Good Girls Lie
Release date: December 30th, 2019
Genre: Suspense, Thriller
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Goode girls don’t lie…
Perched atop a hill in the tiny town of Marchburg, Virginia, The Goode School is a prestigious prep school known as a Silent Ivy. The boarding school of choice for daughters of the rich and influential, it accepts only the best and the brightest. Its elite status, long-held traditions and honor code are ideal for preparing exceptional young women for brilliant futures at Ivy League universities and beyond. But a stranger has come to Goode, and this ivy has turned poisonous.
In a world where appearances are everything, as long as students pretend to follow the rules, no one questions the cruelties of the secret societies or the dubious behavior of the privileged young women who expect to get away with murder. But when a popular student is found dead, the truth cannot be ignored. Rumors suggest she was struggling with a secret that drove her to suicide.
But look closely…because there are truths and there are lies, and then there is everything that really happened.
Why did I choose to read Good Girls Lie?
As mentioned above, this ARC was kindly sent to me via NetGalley.com in exchange for an honest review. I requested Good Girls Lie on NetGalley because the story intrigued me, but mostly, because the cover was pretty.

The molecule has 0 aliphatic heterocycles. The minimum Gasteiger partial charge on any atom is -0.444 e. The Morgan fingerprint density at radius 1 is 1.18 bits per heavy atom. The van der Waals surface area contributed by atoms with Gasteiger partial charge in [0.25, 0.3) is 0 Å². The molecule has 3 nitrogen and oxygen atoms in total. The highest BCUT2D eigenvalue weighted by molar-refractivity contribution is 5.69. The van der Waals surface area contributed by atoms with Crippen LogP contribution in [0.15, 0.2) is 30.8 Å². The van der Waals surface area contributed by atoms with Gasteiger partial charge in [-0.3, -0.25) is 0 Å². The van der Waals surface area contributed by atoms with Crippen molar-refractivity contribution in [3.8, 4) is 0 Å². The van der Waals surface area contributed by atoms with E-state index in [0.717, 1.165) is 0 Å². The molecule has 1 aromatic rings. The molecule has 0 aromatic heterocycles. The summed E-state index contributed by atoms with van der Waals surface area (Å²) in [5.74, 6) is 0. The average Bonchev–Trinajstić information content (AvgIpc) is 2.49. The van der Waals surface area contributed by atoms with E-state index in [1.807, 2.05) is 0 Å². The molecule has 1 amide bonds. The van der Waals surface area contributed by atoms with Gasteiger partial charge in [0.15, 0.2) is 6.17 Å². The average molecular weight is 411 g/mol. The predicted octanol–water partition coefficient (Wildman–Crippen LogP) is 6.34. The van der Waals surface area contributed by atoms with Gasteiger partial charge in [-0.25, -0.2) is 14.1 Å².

If you know me, you know I love a good thriller. Add in the college-like setting and the secret societies, and I’m definitely interested. Read on to find out what I thought of Good Girls Lie.
What did I think of Good Girls Lie?
This one was a bit difficult to get into… but once you’re past the first 1/3rd of the book, the action picks up and Good Girls Lie is hard to put down!
This book had plenty of potential: an intriguing setting, all-girl school drama, secret societies and murder. However, the “big reveal” or the “big twist” of the story was easy to figure out as it was hinted at quite early on in the novel.
Back to the setting: I quite enjoyed the boarding school setting. Though it was sometimes hard to remember the girls are only in High School, as it had a more of a college feel (drugs, alcohol, parties, sorority-like secret societies, etc). Also, some of the rules were hard to believe, as a reader: such as, the no-cellphone-allowed-on-campus rule. A No-Cellphone rule during class would be easy to get behind, but cellphones not even allowed on school grounds, in this day and age, is simply unfathomable. Especially since kids are away from their parents during the whole school term.
There were many narrators and I particularly enjoyed Dean Westhaven’s point of view. She is an interesting character, with many facets of her personality, that make her easy to relate to. The main character though, Ash, sometimes feels a little cold and shallow. Her personality is harder to empathize with.
As I mentioned earlier, the first 30% of the novel was difficult to get into. I sometimes felt like it dragged on a bit too much. Once the action picks up, however, I devoured the rest of the novel quickly. The ending was also a bit disappointing, no huge twist that I hadn’t seen coming.
All in all, I give Good Girls Lie 3 stars, for the action-packed second half of the novel, and for the setting, which I enjoyed imagining.
If you feel like this novel could be up your alley, with all of its High School girl drama and lust and murders, then check it out here.
Until next time!
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